Awakened By SCOTUS Ruling, Young People Join Push For Reproductive Rights
“Young people who have not been previously involved in the abortion movement are feeling called to act,” said organizer Tamara Marzouk
When Matisse Laufgraben learned of the Supreme Court’s 6-3 decision to overturn Roe v. Wade, the rising Indiana University sophomore lept into action.
Along with her peer Reese Wiley, Laufgraben decided to launch a new group, IU Students for Reproductive Rights. In Indiana, Republican Gov. Eric Holcomb on Friday announced an emergency legislative session in early July, likely to enact a new abortion ban.
With that backdrop, IU Students for Reproductive Rights will support people on campus with uteruses, run voter registration drives and share information about ways to take action, such as a Monday abortion rights rally in Bloomington, said Laufgraben.
On Saturday, the leaders created an Instagram page for the new group. Just a few days since its founding, the account already has hundreds of followers. More than 80 students have reached out asking how they can get involved.
“We were not expecting so many people to be coming to us, saying, ‘I’m passionate, I want to help,’” Laufgraben told The 74.
The co-founders created a group chat for their new student members. A cascade of messages quickly began pouring in:
“Hey guys,” one student wrote, “I just wanted to say to anyone on here, if you need support or love during this time, don’t hesitate to reach out.”
“I’m so grateful for the support because this is such an important issue that needs action immediately,” added another.
The camaraderie and uplift after a Friday ruling that left her and others “heartbroken,” said Laufgraben, has been encouraging.
“It has been sparking so many conversations and it’s honestly really beautiful because people are finding support within this group,” she said.
The response among Indiana University students is one of many examples of youth across the country rallying for reproductive rights in response to the Supreme Court’s Dobbs v. Jackson Women’s Organization decision.
“Young people who have not been previously involved in the abortion movement are feeling called to act,” Tamara Marzouk told The 74.
Marzouk works with hundreds of youth advocates for reproductive rights as director of abortion access at the nonprofit Advocates for Youth. In the days since the Friday ruling, she’s seen a new wave of young people become galvanized over abortion access.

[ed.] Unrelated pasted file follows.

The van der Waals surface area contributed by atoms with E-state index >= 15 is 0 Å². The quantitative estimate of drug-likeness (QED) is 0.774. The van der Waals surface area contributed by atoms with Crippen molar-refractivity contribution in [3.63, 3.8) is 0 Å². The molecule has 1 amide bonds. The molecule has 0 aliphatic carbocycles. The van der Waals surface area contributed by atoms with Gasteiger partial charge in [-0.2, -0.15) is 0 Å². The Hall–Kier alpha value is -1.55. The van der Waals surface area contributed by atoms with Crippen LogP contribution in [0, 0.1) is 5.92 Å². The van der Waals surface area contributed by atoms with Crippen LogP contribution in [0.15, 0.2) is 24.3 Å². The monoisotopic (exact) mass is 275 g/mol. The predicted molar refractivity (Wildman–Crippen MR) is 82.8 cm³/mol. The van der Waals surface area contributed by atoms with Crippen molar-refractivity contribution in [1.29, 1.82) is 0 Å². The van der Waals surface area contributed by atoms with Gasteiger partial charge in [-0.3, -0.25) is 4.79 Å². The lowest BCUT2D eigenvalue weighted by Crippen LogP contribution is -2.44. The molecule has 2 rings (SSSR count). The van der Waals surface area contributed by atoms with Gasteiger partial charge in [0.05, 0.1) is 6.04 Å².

In the 24 hours after the Supreme Court announced it was overturning Roe, more than 150 young people across the country — in states where abortion remains legal as well as where it is now banned — signed up to join the Youth Abortion Support Collective and work for reproductive rights in their communities, she said.
Since a leaked majority SCOTUS opinion came out in early May, youth advocates have been preparing for the possible overturn of Roe, including work on college campuses similar to what Laufgraben and her peers will pursue.
“We still need to be fighting for abortion policy, but in the meantime, young people are really taking care of one another,” said Marzouk.
Voters of Tomorrow, a Gen Z-led organization working to help youth nationwide get involved in politics, issued a statement promising mobilization at the polls in response to the ruling.
“[Friday’s] decision makes clear that the Supreme Court does not represent Gen Z or the future we imagine for our country,” the organization wrote. “We must elect representatives who will protect us when the courts have failed. Our generation will not stop fighting for reproductive rights — for human rights.”
Abortions are now illegal or heavily restricted in at least 11 states, and 12 other states have laws in place that could pave the way for similar bans. Still more, including Indiana, are expected to soon enact new laws outlawing the procedures.
In the past, Indiana University students seeking to terminate a pregnancy have been able to receive treatment at a Planned Parenthood clinic in Bloomington, Indiana, said Laufgraben. But if the legislature criminalizes the procedures, young people would soon have to trek out of state to receive care — an option that will be difficult for students who don’t have access to transportation or can’t get permission to skip their classes and on-campus jobs.
In Arkansas, a near-total abortion ban is already in effect with no exceptions for rape or incest. Ali Taylor, president and co-founder of the Arkansas Abortion Support Network, said the law will have a disproportionate impact on young people.
“It’s difficult for minors to travel,” she told The 74. “Most minors will probably [now] have great difficulty in accessing abortion.”
Taylor’s organization is based in Little Rock and the closest clinic now available is in Granite City, Illinois, a five hour drive away.
The fall of Roe “most adversely affects communities that are already marginalized,” Marzouk emphasized. “There are some people who might be able to travel across state lines. That may not be a burden as much for some people as it is for others.”
Laufgraben, for her part, is still absorbing the possible implications on her Indiana campus. But she’s determined to continue to push for change.
“Right now is really scary,” said the young organizer. But “the fight isn’t over.”
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